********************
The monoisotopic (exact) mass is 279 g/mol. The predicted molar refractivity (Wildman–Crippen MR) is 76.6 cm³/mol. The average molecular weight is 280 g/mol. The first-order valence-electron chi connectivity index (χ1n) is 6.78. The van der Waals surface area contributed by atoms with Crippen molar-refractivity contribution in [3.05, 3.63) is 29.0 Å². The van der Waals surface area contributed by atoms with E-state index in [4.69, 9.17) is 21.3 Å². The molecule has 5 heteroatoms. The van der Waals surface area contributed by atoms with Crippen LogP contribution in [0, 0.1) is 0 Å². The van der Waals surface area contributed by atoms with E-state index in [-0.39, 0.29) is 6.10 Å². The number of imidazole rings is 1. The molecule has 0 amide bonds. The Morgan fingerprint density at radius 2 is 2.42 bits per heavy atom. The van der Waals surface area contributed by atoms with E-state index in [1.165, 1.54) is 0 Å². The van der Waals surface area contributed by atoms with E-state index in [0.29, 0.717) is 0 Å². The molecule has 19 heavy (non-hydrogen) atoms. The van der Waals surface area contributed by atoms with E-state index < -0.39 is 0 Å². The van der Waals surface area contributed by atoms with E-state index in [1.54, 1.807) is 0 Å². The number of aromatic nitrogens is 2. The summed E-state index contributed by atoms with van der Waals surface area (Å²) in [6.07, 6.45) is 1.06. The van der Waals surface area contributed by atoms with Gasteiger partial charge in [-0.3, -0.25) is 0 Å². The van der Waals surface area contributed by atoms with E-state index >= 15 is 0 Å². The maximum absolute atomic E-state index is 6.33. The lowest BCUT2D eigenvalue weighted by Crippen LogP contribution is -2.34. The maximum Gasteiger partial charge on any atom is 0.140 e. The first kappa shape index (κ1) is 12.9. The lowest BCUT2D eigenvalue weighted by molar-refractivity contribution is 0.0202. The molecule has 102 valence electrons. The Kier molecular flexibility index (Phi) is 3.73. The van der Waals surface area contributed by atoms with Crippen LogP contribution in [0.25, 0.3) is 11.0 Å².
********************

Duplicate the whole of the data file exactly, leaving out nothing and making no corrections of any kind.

The monoisotopic (exact) mass is 279 g/mol. The predicted molar refractivity (Wildman–Crippen MR) is 76.6 cm³/mol. The average molecular weight is 280 g/mol. The first-order valence-electron chi connectivity index (χ1n) is 6.78. The van der Waals surface area contributed by atoms with Crippen molar-refractivity contribution in [3.05, 3.63) is 29.0 Å². The van der Waals surface area contributed by atoms with E-state index in [4.69, 9.17) is 21.3 Å². The molecule has 5 heteroatoms. The van der Waals surface area contributed by atoms with Crippen LogP contribution in [0, 0.1) is 0 Å². The van der Waals surface area contributed by atoms with E-state index in [-0.39, 0.29) is 6.10 Å². The number of imidazole rings is 1. The molecule has 0 amide bonds. The Morgan fingerprint density at radius 2 is 2.42 bits per heavy atom. The van der Waals surface area contributed by atoms with E-state index in [1.165, 1.54) is 0 Å². The van der Waals surface area contributed by atoms with E-state index in [0.29, 0.717) is 0 Å². The molecule has 19 heavy (non-hydrogen) atoms. The van der Waals surface area contributed by atoms with E-state index < -0.39 is 0 Å². The van der Waals surface area contributed by atoms with E-state index in [1.54, 1.807) is 0 Å². The number of aromatic nitrogens is 2. The summed E-state index contributed by atoms with van der Waals surface area (Å²) in [6.07, 6.45) is 1.06. The van der Waals surface area contributed by atoms with Gasteiger partial charge in [-0.3, -0.25) is 0 Å². The van der Waals surface area contributed by atoms with E-state index >= 15 is 0 Å². The maximum absolute atomic E-state index is 6.33. The lowest BCUT2D eigenvalue weighted by Crippen LogP contribution is -2.34. The maximum Gasteiger partial charge on any atom is 0.140 e. The first kappa shape index (κ1) is 12.9. The lowest BCUT2D eigenvalue weighted by molar-refractivity contribution is 0.0202. The molecule has 102 valence electrons. The Kier molecular flexibility index (Phi) is 3.73. The van der Waals surface area contributed by atoms with Crippen LogP contribution in [0.25, 0.3) is 11.0 Å².